Remember those kids who always hung out at the bike shed at school? Those rebels who choofed down Winnie Blues, bragged about girls and compared battle scars from weekend BMX benders.
Even though you knew what they were doing was far from acceptable behaviour, they were oh-so-cool. And when – not if – they got busted, you still admired them for their ruthless arrogance and, even worse, envied the crap out of them if they still got top marks. Bastards.
In automotive terms, Mazda Australia is that rebellious genius which seemingly gets away with everything and, also, gets everything right. And it’s not by fluke either.
At the moment, the Japanese brand is blitzing the local market; its five-year-old Mazda 3 was the best-selling car in the country in January, and the new one, due next month, will no doubt give the traditional leaders of the pack a clip around the ear.
It’s also celebrating the 20th anniversary of the most successful sports car of all time, the Mazda MX-5, with a freshen-up, while the Mazda 6 , CX-7 and CX-9 are filling shopping centre carparks.
But then there’s its flagship RX-8: brilliantly engineered, sublimely balanced and surprisingly practical, yet ostracised as the geek’s sports car. When it first lobbed in 2003, Mazda banked on a one-size-fits-all model to try to attract a broader audience than the boy-racers that loved the Mazda RX-7.
But it was a bit soft for the core rotary fans and too quirky for the yummy mummy brigade. Not even last year’s facelift, debuting a more-focussed ‘GT’ with Recaros, Bilstein suspension and more aggressive visuals, could propel the it onto the just-gotta-have-one list.
And, we all you know why; it’s because the RX-8 just lacks the grunt turbocharged rotaries became renowned for. Sure, its revised twin-rotor spins to high heaven and its chassis is almost flawless, but the final FD Series RX-7 was just so damn good that it was, and still is, considered the ultimate RX. Seven years after being discontinued, the last RX-7 iterations still look modern and go like a cut cats.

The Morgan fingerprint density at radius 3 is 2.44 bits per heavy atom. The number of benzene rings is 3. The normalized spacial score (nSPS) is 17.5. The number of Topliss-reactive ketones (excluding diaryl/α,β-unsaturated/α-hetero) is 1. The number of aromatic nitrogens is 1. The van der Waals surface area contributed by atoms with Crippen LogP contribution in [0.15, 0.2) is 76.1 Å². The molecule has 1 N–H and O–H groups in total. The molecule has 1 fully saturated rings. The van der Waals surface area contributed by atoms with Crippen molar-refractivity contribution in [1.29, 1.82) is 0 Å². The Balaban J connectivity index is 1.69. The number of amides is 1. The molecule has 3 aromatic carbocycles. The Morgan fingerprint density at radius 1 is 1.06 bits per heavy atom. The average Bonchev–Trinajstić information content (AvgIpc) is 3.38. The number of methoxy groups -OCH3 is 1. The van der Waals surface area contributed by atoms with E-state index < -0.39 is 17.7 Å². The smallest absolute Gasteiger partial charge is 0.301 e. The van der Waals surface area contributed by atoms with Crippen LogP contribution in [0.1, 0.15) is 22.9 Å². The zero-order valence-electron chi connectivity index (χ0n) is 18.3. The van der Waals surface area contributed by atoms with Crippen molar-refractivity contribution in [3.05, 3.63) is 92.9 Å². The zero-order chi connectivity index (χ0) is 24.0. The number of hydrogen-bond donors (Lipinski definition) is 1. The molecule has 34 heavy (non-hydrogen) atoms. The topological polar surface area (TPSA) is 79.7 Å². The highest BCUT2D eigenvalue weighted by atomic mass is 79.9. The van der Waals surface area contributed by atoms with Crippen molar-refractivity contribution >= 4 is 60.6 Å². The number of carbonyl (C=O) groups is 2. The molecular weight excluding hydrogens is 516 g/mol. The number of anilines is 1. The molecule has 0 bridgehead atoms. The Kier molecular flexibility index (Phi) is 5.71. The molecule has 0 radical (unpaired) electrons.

There is, however, a solution to that little issue, and it all revolves around two letters – S and P. Not salt and pepper, but any Mazda with an ‘SP’ at the end of its name certainly has had a liberal dose of spice added.
Ask any Rotarian (not the community helpers, but die-hard fans of the Wankel engine) and the RX-7 SP is The King. You know, the school legend; the tough, good-looking, athletic braniac that won everything.
And this is where we come back to Mazda Oz as being those rebellious geniuses that hang out in the bike shed, because the SP programs are as homegrown as the Ford GT HO Falcon, developed from a skunkworks operation led by its motorsport boss, Allan Horsley − and most of the time without full approval from Mazda’s Hiroshima HQ.
The RX-7 SP was primarily created to win the 12-hour production car races of the early 1990s (which it did) as a stripped-out, powered-up racer-for-the-road.
Mazda Australia had to build 25 of them so the limited edition would be considered legal for the event, but eventually built an additional 10 to satisfy demand. Mazda also added the SP badge to its locally developed turbo MX-5, which was so good that the Japanese couldn’t resist doing its own (albeit softer) version.
Which brings us to the car on these pages. Mazda Oz and Horsley have done it again with a car that is so brilliant it could – and should – revive the SP badge. At the moment, this turbocharged RX-8 has been created to topple a super league of Supercars in next month’s Targa Tasmania road rally (see breakout). It all sounds too familiar really, doesn’t it?
But is this RX-8 good enough to wear the SP badge? Look back at everything Horsley has done during his 30-odd-year stint with the Japanese carmaker, and that question suddenly becomes completely redundant. The bloke doesn’t do anything by halves.
The pearl white RX-8 on these pages is actually the fifth turbo RX-8 he’s built, and had only just come off the dyno a couple of days before we drove it with the ‘development engine’ fitted. The full-house race engine is still being built, and Horsley is reluctant to give away any power figures before Targa − just in case it scares the beejesus out of the competition.
But you can bet it’s got at least an extra 50kW of grunt (making it around 220kW) and, more importantly, a shed-load more torque (potentially double the stock 211Nm) across a wider rev range.
What he’s done to achieve that is nothing short of amazing. Considering the engine is positioned so far back in the RX-8’s bay, almost every aftermarket turbo kit on offer has the snail mounted on top of the engine. But lift the lid and you can’t even see the blower. In fact, the only telltale sign that this is something special is the non-standard carbonfibre engine cover.